Some additional observations (numbered serially from my Part 1 post) on Ruth Marcus’s claim that the fact that Justices Ginsburg, Sotomayor, and Kagan “have uteruses” helps to explain their dissents in Hobby Lobby:
3. Outside Marcus’s narrow world, there are, of course, countless women who believe that Hobby Lobby’s religious-liberty claim ought to prevail. Those women include Seventh Circuit judge Diane Sykes and D.C. Circuit judge Janice Rogers Brown (each of whom wrote opinions holding that the HHS mandate violates the RFRA rights of for-profit companies and/or their owners); the many talented lawyers who supported the challenge to the HHS mandate; and individual plaintiffs like Elizabeth Hahn and Barbara Green.
The ugly implication of Marcus’s suggestion that having a uterus should lead someone to oppose Hobby Lobby’s position is that these women aren’t really women, or are somehow less female than Ginsburg is, or are traitors to the Sisterhood.
In contrast to the fictitious “war on women” of the Left’s imagination, there seems to me something genuinely hostile in the insinuation that all women should think alike on any question that involves birth control.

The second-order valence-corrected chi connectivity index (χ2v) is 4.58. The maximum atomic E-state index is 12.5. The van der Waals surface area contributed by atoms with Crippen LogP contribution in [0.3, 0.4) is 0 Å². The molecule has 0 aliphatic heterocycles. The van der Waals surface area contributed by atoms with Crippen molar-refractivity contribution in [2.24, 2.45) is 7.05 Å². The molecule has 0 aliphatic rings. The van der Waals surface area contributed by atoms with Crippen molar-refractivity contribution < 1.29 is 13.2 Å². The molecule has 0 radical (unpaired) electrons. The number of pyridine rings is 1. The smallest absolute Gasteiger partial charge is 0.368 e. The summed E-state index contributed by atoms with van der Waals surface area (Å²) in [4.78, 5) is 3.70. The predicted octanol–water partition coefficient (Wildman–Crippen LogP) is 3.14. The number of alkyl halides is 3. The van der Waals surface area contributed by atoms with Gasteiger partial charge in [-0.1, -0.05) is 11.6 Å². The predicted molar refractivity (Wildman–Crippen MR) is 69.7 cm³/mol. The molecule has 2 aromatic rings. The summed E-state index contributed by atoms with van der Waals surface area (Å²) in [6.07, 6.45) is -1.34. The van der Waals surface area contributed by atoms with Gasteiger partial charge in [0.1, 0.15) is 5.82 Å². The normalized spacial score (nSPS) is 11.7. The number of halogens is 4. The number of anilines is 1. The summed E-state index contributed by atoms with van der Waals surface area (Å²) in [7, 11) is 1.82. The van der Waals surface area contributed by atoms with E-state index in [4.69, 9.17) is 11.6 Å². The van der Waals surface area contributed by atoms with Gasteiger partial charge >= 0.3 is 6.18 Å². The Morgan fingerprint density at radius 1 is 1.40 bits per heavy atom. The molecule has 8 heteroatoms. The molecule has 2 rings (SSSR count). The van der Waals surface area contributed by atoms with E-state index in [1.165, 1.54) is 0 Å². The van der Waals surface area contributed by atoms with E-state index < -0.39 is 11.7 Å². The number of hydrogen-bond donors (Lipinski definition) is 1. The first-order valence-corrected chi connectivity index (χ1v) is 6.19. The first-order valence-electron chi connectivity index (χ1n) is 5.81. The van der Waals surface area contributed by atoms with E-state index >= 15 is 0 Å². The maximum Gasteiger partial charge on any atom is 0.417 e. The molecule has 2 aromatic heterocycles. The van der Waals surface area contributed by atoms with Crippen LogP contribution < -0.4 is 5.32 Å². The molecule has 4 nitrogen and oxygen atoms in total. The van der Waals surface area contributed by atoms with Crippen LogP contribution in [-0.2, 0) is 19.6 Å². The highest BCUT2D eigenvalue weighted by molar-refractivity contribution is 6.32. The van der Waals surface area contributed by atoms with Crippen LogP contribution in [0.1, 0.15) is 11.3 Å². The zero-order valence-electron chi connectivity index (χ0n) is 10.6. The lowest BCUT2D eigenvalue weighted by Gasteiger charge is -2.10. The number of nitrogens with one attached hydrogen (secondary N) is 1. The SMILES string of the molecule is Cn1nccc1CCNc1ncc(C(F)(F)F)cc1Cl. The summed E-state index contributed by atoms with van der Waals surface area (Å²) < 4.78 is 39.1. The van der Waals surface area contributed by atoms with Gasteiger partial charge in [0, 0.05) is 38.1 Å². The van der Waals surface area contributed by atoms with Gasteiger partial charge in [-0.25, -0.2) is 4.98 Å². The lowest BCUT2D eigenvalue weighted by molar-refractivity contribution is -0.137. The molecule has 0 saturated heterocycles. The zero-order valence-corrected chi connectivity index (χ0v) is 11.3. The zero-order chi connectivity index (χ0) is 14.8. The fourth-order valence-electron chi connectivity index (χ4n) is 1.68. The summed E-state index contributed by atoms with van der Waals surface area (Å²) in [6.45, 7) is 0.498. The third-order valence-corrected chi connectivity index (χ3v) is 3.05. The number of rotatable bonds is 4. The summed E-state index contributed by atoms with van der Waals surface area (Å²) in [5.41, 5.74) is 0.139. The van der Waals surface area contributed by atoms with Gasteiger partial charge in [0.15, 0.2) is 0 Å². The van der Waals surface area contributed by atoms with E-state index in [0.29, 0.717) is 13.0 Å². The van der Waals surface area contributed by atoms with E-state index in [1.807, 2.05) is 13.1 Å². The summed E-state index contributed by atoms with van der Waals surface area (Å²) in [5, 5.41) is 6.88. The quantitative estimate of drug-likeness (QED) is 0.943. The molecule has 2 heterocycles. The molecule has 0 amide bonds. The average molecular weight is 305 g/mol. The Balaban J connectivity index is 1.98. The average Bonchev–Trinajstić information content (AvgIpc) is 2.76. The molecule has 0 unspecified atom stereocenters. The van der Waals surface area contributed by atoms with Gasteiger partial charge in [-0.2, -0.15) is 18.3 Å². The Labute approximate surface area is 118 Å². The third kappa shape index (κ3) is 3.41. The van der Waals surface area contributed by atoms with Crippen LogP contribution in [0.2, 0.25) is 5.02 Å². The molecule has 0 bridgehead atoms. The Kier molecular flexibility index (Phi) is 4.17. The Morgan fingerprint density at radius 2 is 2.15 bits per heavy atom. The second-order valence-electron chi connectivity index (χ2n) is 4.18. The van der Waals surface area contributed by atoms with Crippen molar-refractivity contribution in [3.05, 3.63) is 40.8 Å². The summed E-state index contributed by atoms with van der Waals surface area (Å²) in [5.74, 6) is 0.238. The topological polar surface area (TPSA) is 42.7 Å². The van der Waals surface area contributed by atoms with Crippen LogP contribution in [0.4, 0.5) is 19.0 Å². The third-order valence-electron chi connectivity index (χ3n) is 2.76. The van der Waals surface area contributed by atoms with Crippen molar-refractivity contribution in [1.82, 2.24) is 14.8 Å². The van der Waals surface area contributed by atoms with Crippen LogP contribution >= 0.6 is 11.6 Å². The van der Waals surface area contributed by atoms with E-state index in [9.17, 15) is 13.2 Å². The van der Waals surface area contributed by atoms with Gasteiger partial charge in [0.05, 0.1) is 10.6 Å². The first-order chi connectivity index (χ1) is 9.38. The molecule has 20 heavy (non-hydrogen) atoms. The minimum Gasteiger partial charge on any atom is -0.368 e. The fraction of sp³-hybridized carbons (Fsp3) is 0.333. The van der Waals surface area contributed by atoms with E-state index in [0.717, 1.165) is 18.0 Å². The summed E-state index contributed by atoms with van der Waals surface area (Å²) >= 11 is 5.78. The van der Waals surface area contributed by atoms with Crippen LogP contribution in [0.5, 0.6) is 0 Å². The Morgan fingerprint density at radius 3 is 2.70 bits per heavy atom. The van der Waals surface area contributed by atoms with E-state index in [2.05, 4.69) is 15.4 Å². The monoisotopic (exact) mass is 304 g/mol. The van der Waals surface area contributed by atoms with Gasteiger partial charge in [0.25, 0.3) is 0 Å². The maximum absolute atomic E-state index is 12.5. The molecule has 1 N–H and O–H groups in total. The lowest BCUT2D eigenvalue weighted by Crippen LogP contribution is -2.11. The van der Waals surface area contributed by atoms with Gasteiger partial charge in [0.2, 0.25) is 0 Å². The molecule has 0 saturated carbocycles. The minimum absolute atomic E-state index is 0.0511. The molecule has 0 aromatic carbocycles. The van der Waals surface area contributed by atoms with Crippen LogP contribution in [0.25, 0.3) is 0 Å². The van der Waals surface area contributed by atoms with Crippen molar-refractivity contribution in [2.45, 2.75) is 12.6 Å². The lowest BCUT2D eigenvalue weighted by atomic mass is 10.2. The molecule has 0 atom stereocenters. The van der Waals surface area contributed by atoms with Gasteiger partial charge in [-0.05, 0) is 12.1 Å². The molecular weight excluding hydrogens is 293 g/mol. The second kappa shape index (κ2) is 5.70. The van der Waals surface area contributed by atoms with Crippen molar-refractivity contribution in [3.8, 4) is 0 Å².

4. Marcus argues more broadly that the “phenomenon of life experience influencing outcome … is embedded in the act of judging.” Well, yes and no. This is a large topic that I won’t try to explore fully here. I’ll instead set forth these propositions:
(a) As a general rule, the obligation of impartiality requires that a judge strive to ensure that his or her life experience isn’t improperly influencing how the judge construes or applies the law.
(b) There will nonetheless be some (perhaps many) legal questions in which the judge’s life experience inevitably influences the act of judging.
(c) Among the many defects of the “living Constitution” approach to constitutional interpretation are that it invites judges to indulge their life experiences and that it vastly multiplies the instances in which it is supposedly proper or inevitable for them to do so.